by Chris Bertram on July 20, 2003

Having blogged about Alasdair Gray on Junius and declared my intention to read Lanark, of course I had to do so (especially given Henry’s encouragement). It is both an extraordinary and a really frustrating and perplexing work, combining as it does both the quasi-autobiographical story of Duncan Thaw and a Kafkaesque allegory about his double, Lanark. The Thaw parts (the middle of the book) I thought quite wonderful in their description of childhood and early youth both in Glasgow and as a wartime evacuee. The allegorical sections worked less well (sometimes the socialist didacticism is just too heavy-handed). The general effect is something like a random wander through a large gothic mansion: sometimes you find youself in a room full of interesting objects but the next moment at the end of a bare subterranean corridor. Recommended – but don’t expect an easy time.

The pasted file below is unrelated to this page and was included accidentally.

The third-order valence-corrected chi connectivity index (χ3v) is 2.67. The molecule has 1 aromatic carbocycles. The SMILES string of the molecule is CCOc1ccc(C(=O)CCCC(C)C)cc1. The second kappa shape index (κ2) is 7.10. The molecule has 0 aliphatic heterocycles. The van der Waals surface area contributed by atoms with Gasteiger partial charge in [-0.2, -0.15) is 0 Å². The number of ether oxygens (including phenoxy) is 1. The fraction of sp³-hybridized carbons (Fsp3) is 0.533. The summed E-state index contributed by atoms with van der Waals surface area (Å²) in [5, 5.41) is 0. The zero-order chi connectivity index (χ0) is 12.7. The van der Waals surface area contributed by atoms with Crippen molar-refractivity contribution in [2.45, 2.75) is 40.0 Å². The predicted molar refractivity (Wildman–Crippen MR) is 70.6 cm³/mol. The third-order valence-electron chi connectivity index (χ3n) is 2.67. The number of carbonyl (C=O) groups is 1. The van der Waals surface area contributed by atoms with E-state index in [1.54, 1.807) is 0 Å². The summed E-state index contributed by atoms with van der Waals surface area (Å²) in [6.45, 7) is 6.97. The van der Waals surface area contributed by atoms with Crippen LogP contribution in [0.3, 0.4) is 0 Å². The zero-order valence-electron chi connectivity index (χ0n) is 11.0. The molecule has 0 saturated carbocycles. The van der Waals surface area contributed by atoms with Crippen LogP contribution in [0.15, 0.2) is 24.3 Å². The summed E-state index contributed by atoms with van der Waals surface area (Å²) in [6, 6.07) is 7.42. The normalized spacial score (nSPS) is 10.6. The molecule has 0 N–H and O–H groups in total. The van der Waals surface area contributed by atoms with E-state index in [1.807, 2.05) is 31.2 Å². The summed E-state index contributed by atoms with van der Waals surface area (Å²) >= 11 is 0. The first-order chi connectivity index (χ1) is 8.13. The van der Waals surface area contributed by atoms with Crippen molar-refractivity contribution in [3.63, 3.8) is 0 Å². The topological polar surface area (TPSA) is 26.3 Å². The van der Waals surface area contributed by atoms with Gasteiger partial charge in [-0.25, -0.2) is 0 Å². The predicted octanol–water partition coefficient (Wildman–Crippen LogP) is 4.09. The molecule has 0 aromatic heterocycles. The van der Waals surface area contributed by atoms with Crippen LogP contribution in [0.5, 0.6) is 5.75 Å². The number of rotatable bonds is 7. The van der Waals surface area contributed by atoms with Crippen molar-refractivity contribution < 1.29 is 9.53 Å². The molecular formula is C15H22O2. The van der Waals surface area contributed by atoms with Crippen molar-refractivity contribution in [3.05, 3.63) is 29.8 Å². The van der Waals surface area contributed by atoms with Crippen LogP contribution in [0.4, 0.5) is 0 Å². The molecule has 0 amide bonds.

{ 1 comment }


Jimmy Doyle 07.20.03 at 1:57 pm

Gray’s The Fall of Kelvin Walker is a brilliant allegorical novella with a much lighter touch; perhaps it may serve as an antidote to Lanark.

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